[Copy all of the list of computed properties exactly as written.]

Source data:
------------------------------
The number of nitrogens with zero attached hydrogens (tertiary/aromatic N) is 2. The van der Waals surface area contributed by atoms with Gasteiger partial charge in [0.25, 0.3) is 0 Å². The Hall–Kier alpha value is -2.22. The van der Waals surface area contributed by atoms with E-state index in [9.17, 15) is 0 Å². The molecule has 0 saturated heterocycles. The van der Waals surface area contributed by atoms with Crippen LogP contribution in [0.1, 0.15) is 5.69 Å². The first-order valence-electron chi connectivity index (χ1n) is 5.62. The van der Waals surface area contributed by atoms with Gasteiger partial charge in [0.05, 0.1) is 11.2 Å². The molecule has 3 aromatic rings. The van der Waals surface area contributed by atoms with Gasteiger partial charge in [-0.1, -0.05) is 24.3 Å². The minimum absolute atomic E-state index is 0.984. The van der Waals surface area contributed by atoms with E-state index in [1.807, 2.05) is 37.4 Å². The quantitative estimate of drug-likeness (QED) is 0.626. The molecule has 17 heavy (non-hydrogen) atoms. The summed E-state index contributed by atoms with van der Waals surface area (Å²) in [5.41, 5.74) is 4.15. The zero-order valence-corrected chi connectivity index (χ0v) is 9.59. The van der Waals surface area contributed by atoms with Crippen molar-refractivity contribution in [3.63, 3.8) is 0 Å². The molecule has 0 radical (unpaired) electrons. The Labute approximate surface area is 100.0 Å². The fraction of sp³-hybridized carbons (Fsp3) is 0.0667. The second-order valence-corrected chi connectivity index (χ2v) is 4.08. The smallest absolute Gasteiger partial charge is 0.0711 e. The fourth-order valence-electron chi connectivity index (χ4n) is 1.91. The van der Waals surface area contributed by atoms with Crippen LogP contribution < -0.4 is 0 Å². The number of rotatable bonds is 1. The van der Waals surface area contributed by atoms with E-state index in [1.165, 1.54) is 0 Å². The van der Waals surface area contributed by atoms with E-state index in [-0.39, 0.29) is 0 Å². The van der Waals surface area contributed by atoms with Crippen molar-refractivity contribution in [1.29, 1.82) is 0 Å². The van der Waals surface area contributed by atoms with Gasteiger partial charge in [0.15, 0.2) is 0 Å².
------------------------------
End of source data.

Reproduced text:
The number of nitrogens with zero attached hydrogens (tertiary/aromatic N) is 2. The van der Waals surface area contributed by atoms with Gasteiger partial charge in [0.25, 0.3) is 0 Å². The Hall–Kier alpha value is -2.22. The van der Waals surface area contributed by atoms with E-state index in [9.17, 15) is 0 Å². The molecule has 0 saturated heterocycles. The van der Waals surface area contributed by atoms with Crippen LogP contribution in [0.1, 0.15) is 5.69 Å². The first-order valence-electron chi connectivity index (χ1n) is 5.62. The van der Waals surface area contributed by atoms with Gasteiger partial charge in [0.05, 0.1) is 11.2 Å². The molecule has 3 aromatic rings. The van der Waals surface area contributed by atoms with Gasteiger partial charge in [-0.1, -0.05) is 24.3 Å². The minimum absolute atomic E-state index is 0.984. The van der Waals surface area contributed by atoms with E-state index in [1.807, 2.05) is 37.4 Å². The quantitative estimate of drug-likeness (QED) is 0.626. The molecule has 17 heavy (non-hydrogen) atoms. The summed E-state index contributed by atoms with van der Waals surface area (Å²) in [5.41, 5.74) is 4.15. The zero-order valence-corrected chi connectivity index (χ0v) is 9.59. The van der Waals surface area contributed by atoms with Crippen molar-refractivity contribution in [3.63, 3.8) is 0 Å². The molecule has 0 radical (unpaired) electrons. The Labute approximate surface area is 100.0 Å². The fraction of sp³-hybridized carbons (Fsp3) is 0.0667. The second-order valence-corrected chi connectivity index (χ2v) is 4.08. The smallest absolute Gasteiger partial charge is 0.0711 e. The fourth-order valence-electron chi connectivity index (χ4n) is 1.91. The van der Waals surface area contributed by atoms with Crippen LogP contribution < -0.4 is 0 Å². The number of rotatable bonds is 1. The van der Waals surface area contributed by atoms with E-state index in [1.165, 1.54) is 0 Å². The van der Waals surface area contributed by atoms with E-state index in [-0.39, 0.29) is 0 Å². The van der Waals surface area contributed by atoms with Crippen molar-refractivity contribution in [1.29, 1.82) is 0 Å². The van der Waals surface area contributed by atoms with Gasteiger partial charge in [0.15, 0.2) is 0 Å².